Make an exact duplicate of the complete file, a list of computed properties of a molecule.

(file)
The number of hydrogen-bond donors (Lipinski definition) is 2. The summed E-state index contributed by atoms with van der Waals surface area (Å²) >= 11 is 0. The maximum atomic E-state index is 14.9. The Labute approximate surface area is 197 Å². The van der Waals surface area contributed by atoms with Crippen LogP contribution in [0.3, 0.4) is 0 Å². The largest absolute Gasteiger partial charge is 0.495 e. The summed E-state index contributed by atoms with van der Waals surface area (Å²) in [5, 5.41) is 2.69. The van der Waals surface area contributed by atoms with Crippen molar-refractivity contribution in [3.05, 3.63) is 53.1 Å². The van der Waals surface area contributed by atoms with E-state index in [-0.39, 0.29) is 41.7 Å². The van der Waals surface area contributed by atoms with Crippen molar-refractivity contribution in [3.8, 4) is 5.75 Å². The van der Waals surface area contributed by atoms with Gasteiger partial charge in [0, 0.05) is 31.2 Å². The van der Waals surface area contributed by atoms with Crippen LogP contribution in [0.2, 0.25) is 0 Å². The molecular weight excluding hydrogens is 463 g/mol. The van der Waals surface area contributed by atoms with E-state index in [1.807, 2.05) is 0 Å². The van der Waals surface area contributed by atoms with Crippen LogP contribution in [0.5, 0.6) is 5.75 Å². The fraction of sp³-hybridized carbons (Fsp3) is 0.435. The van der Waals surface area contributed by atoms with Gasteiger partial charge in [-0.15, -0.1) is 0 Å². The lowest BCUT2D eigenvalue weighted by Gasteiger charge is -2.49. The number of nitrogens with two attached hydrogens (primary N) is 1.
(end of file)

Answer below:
The number of hydrogen-bond donors (Lipinski definition) is 2. The summed E-state index contributed by atoms with van der Waals surface area (Å²) >= 11 is 0. The maximum atomic E-state index is 14.9. The Labute approximate surface area is 197 Å². The van der Waals surface area contributed by atoms with Crippen LogP contribution in [0.3, 0.4) is 0 Å². The largest absolute Gasteiger partial charge is 0.495 e. The summed E-state index contributed by atoms with van der Waals surface area (Å²) in [5, 5.41) is 2.69. The van der Waals surface area contributed by atoms with Crippen molar-refractivity contribution in [3.05, 3.63) is 53.1 Å². The van der Waals surface area contributed by atoms with E-state index in [-0.39, 0.29) is 41.7 Å². The van der Waals surface area contributed by atoms with Crippen molar-refractivity contribution in [3.8, 4) is 5.75 Å². The van der Waals surface area contributed by atoms with Gasteiger partial charge in [0, 0.05) is 31.2 Å². The van der Waals surface area contributed by atoms with Crippen LogP contribution in [0.2, 0.25) is 0 Å². The molecular weight excluding hydrogens is 463 g/mol. The van der Waals surface area contributed by atoms with E-state index in [1.807, 2.05) is 0 Å². The van der Waals surface area contributed by atoms with Crippen LogP contribution in [0.5, 0.6) is 5.75 Å². The fraction of sp³-hybridized carbons (Fsp3) is 0.435. The van der Waals surface area contributed by atoms with Gasteiger partial charge in [-0.15, -0.1) is 0 Å². The lowest BCUT2D eigenvalue weighted by Gasteiger charge is -2.49. The number of nitrogens with two attached hydrogens (primary N) is 1.